Archive for the ‘Patentable Subject Matter’ Category

FDA Releases Outline of Guidance for Developing Tests Based on Human Genetic Variants

Friday, July 8th, 2016

Tfda officehe FDA is charged with regulating “Next Generation Sequencing (NGS) Tests,” and has just released draft guidance on what needs to be regulated. (A copy of the first draft and second draft can be found at the end of this post.) The strategies involve the generation of reliable diagnostic conclusions for patients based on one or, oftentimes, many many mutations that are compared to those of other patients and to reference databases. Under “Scope,” the FDA has stated:

“[T]his paper discusses factors and principles to identify genetic databases that are of sufficient quality to support a regulatory submission…..[T]his paper discusses data quality and database operations as applied to the clinical interpretation of human genetic variants, i.e., for establishing the link between variants and the risk or diagnosis of disease or other states of health.”

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Rapid Litigation v. CellzDirect – A Break in the 101 Wall

Tuesday, July 5th, 2016

On Julybreak-in-wall 5, 2016, a three judge Fed. Circuit panel of Moore, Prost and Stoll (Appeal no. 2015-1570) reversed the district court’s holding that claims to a method of isolating “hardy” twice -frozen hepatocytes (as I called them in my post of April 26 summarizing the oral argument) were patent-ineligible as no more than a law of nature accompanied by routine cryopreservation steps. (Please go here and read my summary of the oral argument – it will save me some typing time.) )A copy of the decision can be found at the end of this post.)

In that post, I noted that Judges Moore and Stoll hold technical degrees and appeared undaunted by Mayo and the resulting Mayo/Alice test for patent-eligibility. Although Judge Prost did not ask as many questions of the parties during oral argument, she joined in the decision.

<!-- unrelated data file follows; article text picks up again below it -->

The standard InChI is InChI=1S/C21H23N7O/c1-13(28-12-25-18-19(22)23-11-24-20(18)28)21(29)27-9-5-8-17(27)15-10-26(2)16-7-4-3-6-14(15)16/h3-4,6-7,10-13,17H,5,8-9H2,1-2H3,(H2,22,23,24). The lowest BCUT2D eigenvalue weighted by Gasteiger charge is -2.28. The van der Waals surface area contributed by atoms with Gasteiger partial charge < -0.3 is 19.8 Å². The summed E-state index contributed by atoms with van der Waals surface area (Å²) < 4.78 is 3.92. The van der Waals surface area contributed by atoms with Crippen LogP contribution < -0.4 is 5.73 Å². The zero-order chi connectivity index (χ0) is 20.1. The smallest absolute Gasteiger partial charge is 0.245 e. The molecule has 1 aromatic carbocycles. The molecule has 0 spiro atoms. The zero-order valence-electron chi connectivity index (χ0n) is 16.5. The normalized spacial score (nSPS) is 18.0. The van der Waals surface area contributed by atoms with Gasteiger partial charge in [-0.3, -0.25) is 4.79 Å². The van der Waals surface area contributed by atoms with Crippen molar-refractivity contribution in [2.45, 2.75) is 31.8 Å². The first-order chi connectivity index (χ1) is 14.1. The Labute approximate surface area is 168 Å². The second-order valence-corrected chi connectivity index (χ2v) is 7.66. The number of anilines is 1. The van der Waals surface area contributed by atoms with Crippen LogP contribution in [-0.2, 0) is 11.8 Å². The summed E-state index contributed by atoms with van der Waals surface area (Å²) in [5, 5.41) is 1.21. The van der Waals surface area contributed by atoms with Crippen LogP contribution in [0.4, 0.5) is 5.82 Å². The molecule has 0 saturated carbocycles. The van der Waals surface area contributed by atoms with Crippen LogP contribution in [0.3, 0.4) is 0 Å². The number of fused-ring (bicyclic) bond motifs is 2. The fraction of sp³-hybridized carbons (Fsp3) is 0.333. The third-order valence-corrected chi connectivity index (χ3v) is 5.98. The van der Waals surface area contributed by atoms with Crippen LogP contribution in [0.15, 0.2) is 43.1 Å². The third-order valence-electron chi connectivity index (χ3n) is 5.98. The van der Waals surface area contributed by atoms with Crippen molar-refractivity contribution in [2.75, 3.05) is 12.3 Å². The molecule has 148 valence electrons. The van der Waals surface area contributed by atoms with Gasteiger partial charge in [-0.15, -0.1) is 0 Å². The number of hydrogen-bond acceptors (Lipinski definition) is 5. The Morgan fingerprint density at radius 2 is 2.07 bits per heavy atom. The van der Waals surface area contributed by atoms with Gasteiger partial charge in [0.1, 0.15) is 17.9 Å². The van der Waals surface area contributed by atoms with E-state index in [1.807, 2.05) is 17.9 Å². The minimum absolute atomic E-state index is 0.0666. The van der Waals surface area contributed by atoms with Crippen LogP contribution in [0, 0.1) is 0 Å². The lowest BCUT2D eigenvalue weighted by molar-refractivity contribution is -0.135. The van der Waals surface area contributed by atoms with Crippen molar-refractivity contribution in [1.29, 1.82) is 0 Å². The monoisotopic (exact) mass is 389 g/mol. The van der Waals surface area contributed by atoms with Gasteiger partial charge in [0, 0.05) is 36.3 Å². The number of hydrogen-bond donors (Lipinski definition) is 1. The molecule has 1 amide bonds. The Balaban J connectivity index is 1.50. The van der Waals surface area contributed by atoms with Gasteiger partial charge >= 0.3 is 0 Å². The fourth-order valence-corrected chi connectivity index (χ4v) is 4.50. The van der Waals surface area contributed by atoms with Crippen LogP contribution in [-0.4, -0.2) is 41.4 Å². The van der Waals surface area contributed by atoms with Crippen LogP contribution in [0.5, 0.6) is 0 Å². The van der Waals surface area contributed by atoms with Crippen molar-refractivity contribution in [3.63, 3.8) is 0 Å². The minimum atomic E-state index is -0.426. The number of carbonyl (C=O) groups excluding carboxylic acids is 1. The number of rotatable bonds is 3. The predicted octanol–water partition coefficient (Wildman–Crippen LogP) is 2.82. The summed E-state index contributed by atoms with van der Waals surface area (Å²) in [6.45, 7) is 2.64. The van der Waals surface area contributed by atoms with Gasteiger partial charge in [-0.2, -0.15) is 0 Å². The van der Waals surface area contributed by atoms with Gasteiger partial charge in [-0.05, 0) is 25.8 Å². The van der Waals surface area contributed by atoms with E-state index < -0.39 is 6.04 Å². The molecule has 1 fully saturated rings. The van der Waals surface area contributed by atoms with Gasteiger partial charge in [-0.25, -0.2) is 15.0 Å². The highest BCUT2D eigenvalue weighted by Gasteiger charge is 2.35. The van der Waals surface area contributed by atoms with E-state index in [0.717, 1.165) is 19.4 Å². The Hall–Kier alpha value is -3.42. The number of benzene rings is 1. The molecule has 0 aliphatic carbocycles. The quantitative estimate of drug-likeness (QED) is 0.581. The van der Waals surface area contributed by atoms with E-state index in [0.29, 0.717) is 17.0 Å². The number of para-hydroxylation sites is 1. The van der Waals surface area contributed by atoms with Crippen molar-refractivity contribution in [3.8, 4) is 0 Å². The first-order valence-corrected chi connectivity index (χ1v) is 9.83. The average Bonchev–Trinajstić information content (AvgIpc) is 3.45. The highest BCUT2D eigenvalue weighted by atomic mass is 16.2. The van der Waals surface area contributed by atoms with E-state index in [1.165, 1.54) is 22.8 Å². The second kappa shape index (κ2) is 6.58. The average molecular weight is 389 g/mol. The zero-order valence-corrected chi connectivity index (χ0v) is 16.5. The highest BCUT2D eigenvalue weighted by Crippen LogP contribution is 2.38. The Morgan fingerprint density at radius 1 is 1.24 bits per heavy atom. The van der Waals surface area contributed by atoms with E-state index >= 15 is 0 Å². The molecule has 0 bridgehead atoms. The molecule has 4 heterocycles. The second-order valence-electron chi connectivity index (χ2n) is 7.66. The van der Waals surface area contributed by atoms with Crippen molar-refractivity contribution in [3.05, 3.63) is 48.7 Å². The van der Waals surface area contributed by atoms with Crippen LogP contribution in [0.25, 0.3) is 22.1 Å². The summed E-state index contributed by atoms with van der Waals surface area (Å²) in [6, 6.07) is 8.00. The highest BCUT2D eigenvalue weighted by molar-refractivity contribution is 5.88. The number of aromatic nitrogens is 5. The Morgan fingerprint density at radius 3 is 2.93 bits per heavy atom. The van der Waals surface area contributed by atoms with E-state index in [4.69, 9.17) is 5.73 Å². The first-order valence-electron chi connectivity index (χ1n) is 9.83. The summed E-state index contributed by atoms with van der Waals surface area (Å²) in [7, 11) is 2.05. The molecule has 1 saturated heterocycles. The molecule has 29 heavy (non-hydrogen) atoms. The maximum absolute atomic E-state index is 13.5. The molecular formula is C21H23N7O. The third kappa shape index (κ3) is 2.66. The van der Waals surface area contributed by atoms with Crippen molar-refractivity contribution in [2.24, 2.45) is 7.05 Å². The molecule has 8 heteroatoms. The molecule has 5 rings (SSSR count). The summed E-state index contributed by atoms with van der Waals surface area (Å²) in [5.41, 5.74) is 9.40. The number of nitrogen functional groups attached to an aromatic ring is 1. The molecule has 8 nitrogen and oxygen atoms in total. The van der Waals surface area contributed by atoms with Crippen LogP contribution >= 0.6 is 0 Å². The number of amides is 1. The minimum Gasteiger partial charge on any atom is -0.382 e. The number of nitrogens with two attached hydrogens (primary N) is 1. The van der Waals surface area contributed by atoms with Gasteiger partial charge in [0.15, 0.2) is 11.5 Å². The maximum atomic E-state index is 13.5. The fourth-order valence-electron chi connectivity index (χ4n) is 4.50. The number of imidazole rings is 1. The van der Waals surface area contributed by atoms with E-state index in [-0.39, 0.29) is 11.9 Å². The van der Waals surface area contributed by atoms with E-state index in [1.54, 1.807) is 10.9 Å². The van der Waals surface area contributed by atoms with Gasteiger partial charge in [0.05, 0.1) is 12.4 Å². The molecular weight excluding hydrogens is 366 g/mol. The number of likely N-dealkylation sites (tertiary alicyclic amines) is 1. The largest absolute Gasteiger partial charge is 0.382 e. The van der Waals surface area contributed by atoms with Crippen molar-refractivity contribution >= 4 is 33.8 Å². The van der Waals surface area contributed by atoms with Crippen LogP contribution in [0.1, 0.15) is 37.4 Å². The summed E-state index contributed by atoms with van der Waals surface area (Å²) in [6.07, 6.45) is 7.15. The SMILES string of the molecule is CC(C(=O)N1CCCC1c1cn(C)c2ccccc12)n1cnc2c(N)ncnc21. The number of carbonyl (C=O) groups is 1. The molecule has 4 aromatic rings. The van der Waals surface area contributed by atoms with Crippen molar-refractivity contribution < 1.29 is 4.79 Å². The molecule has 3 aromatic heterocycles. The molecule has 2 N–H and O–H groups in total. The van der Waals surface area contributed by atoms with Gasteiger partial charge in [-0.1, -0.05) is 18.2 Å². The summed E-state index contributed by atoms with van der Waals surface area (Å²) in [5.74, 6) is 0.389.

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Bascom v. AT&T — Patent Eligibility Meet Patentability

Tuesday, July 5th, 2016

…..Or Judge reverseNewman proposes a blended approach when “Abstract Idea” or “Inventive Concept” is at issue. In Bascom v. AT&T, Appeal no. 2015-1763 (June 27, 2016, Fed. Cir.), panel of Judges Newman, O’Malley and Chen reversed the district court’s finding that Bascom’s U.S. Pat. No. 5,987,606 failed step two of the Mayo/Alice test, since was simply a combination of conventional steps carried out using generic computers. (A copy of the decision can be found at the end of this post.) The panel reversed, calling this a close case but found an inventive concept in claims to an individualized internet content filtering system patent eligible since “an inventive concept can be found in the non-conventional and  non-generic arrangement of known, conventional pieces.”

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Due May 24 — Comments On Improving Patent Quality Metrics

Monday, May 23rd, 2016

iStock_000072606049_SmallMany patent attorneys received a notice recently, copied below, alerting them to efforts by the US Patent Office to improve patent quality.

The notice references a “Master Review Form”. A preliminary version can be found at:
http://www.uspto.gov/sites/default/files/documents/MRF.pdf

Not only does this Form serve as a “checklist” for how examiners are supposed to process your application, it provides an indication of how prosecution will be graded by the Office.

Once the Form is finalized, you can use it to fortify your responses, so that when you find something missing in an Office Action, you can explicitly point out how the Examiner has failed to properly address certain aspects of the rejection.

If you are able to promote the missing content as a significant deficiency, noted as such in bold type in the response, and using the same words that are on the Form, you might just get a second chance at allowance.
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